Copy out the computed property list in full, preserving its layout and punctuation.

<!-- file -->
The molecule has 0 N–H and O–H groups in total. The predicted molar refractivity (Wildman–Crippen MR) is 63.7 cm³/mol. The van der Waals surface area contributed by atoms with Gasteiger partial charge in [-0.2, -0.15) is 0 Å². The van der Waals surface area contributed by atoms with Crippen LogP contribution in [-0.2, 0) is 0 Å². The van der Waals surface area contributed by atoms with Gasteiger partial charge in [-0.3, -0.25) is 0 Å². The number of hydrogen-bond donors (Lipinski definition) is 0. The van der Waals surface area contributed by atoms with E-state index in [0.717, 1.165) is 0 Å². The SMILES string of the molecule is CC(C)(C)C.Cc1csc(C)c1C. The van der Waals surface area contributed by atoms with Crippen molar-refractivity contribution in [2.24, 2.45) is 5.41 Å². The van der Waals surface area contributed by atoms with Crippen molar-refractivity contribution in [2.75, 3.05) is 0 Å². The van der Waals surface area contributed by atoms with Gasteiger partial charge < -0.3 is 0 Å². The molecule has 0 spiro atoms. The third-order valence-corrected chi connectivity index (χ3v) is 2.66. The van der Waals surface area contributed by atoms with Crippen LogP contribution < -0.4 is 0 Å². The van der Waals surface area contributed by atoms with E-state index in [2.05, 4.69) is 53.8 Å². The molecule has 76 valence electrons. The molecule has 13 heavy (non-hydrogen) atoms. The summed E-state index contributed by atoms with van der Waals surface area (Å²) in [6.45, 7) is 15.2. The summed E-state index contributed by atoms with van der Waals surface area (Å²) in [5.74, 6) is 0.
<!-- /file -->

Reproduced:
The molecule has 0 N–H and O–H groups in total. The predicted molar refractivity (Wildman–Crippen MR) is 63.7 cm³/mol. The van der Waals surface area contributed by atoms with Gasteiger partial charge in [-0.2, -0.15) is 0 Å². The van der Waals surface area contributed by atoms with Crippen LogP contribution in [-0.2, 0) is 0 Å². The van der Waals surface area contributed by atoms with Gasteiger partial charge in [-0.3, -0.25) is 0 Å². The number of hydrogen-bond donors (Lipinski definition) is 0. The van der Waals surface area contributed by atoms with E-state index in [0.717, 1.165) is 0 Å². The SMILES string of the molecule is CC(C)(C)C.Cc1csc(C)c1C. The van der Waals surface area contributed by atoms with Crippen molar-refractivity contribution in [2.24, 2.45) is 5.41 Å². The van der Waals surface area contributed by atoms with Crippen molar-refractivity contribution in [2.75, 3.05) is 0 Å². The van der Waals surface area contributed by atoms with Gasteiger partial charge < -0.3 is 0 Å². The molecule has 0 spiro atoms. The third-order valence-corrected chi connectivity index (χ3v) is 2.66. The van der Waals surface area contributed by atoms with Crippen LogP contribution < -0.4 is 0 Å². The van der Waals surface area contributed by atoms with E-state index in [2.05, 4.69) is 53.8 Å². The molecule has 76 valence electrons. The molecule has 13 heavy (non-hydrogen) atoms. The summed E-state index contributed by atoms with van der Waals surface area (Å²) in [6.45, 7) is 15.2. The summed E-state index contributed by atoms with van der Waals surface area (Å²) in [5.74, 6) is 0.